As with many other opioids, it is quite possible to reduce the amount of hydrocodone needed to stop a certain level of pain by having the patient take the hydrocodone along with one of the medications with analgesic-sparing properties, also known as potentiators. The most common, one of the most effective with hydrocodone, and safest is hydroxyzine (often marketed under the brand name Vistaril). Orphenadrine, nefopam, carisoprodol, and antihistamines also potentiate most opioids. Especially in the case of carisoprodol, it is imperative that the titration and addition of the potentiator be done under strict supervision of a physician.

Hydrocodone also interacts relatively well with most adjuvant and atypical analgesics used for severe and neuropathic pain such as first-generation anti-depressants, anticholinergics, anticonvulsants, centrally acting stimulants, NMDA antagonists, etc. Hydrocodone can usually be successfully used with duloxetine (Cymbalta) for neuropathic pain, especially that from diabetic neuropathy, provided that the patient has normal relative and absolute levels of Cytochrome P450-related liver enzymes.


Hydrocodone and paracetamol (acetaminophen) 5-500 tablets (Mallinckrodt).

When sold commercially in the United States, hydrocodone is always combined with another medication. Those combined with paracetamol (acetaminophen) are known by various trademark names, such as Vicodin and Lortab. Hydrocodone also can be combined with aspirin (e.g., Lortab ASA) and ibuprofen (e.g., Vicoprofen).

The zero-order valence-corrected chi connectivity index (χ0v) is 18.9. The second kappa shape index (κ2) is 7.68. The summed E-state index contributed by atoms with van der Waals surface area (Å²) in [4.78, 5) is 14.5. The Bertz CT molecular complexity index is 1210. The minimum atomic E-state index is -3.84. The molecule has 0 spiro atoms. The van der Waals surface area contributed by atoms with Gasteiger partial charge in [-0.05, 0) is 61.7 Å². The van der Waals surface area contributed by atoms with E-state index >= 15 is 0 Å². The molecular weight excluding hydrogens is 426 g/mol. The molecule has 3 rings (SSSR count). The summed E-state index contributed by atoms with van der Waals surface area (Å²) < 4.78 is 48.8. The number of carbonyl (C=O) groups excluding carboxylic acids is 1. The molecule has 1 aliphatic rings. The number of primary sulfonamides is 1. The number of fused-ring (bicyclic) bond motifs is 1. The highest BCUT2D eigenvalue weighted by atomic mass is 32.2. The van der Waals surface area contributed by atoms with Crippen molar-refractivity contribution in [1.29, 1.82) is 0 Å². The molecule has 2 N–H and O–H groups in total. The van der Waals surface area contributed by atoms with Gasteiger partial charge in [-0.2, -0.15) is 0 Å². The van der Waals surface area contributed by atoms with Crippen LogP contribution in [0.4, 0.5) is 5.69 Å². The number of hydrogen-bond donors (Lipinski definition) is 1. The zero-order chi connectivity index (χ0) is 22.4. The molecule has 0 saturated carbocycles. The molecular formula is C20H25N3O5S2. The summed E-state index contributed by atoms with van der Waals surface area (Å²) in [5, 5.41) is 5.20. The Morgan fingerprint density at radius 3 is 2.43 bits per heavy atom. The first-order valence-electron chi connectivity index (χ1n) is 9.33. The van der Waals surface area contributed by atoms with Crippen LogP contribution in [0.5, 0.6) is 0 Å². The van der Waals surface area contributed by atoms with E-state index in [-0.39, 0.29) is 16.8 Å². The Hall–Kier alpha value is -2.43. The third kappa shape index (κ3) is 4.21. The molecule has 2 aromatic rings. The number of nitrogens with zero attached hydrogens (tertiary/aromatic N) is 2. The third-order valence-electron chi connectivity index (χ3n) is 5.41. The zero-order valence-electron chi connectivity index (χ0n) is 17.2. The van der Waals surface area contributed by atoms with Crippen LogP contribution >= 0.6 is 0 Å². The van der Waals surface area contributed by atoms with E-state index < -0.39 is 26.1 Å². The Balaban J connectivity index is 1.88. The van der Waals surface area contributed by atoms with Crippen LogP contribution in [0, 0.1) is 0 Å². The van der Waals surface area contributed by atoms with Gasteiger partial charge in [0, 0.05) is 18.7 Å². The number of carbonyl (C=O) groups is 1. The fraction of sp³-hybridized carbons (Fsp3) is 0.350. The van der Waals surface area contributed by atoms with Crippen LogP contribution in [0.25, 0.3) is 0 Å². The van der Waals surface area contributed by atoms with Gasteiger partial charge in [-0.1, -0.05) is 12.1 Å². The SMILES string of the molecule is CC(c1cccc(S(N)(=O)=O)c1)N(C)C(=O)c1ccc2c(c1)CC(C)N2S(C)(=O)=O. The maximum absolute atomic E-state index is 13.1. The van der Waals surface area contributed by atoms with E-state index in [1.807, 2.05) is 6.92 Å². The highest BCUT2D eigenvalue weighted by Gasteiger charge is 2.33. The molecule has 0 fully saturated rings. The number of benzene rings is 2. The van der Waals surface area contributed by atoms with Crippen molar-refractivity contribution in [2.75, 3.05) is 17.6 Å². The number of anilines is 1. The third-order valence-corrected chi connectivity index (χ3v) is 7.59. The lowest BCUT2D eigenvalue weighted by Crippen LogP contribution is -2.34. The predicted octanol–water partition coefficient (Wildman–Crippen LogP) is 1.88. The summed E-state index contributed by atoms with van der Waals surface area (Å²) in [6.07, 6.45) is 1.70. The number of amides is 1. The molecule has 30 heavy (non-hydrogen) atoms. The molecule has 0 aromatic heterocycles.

Combining an opioid such as hydrocodone with another analgesic can increase the effectiveness of the drug without increasing opioid-related side effects (e.g., nausea, constipation, sedation). Another argument for combining hydrocodone with paracetemol (acetaminophen) is that it limits the potential for misuse. As with other opioid analgesics, with a few exceptions, there is no ceiling dose for hydrocodone in users tolerant to its effects; however the hepatotoxicity of the paracetamol it is often combined with begins to manifest itself with doses of around 4,000 mg/day.[9]


Hydrocodone is biotransformed by the liver into several metabolites, and has a serum half-life that averages 3.8 hours.[7] The hepatic cytochrome P450 enzyme CYP2D6 converts it into hydromorphone, a more potent opioid.


Analgesic effect by hydrocodone is highly dependent on metabolism to O-demethylated morphine, hydromorphone, by the cytochrome 450 CYP2D6.[10] In the population, there are a group of patients that are less responsive to hydrocodone opioid (~10% of the Caucasian population).[11] Genotyping this group showed that they have inherited polymorphisms in their CYP2D6 allele. These patients are regarded to be poor or intermediate metabolizers of opioid medications and would need higher concentrations of opioids to experience the same therapeutic benefits as a person without the polymorphism. Therefore, these patients are more likely to encounter adverse drug reactions.[12] On the other hand, ultra-rapid metabolizers (up to 7% of Caucasians and up to 30% of Asian and African populations) may have increased toxicity due to rapid conversion.[13]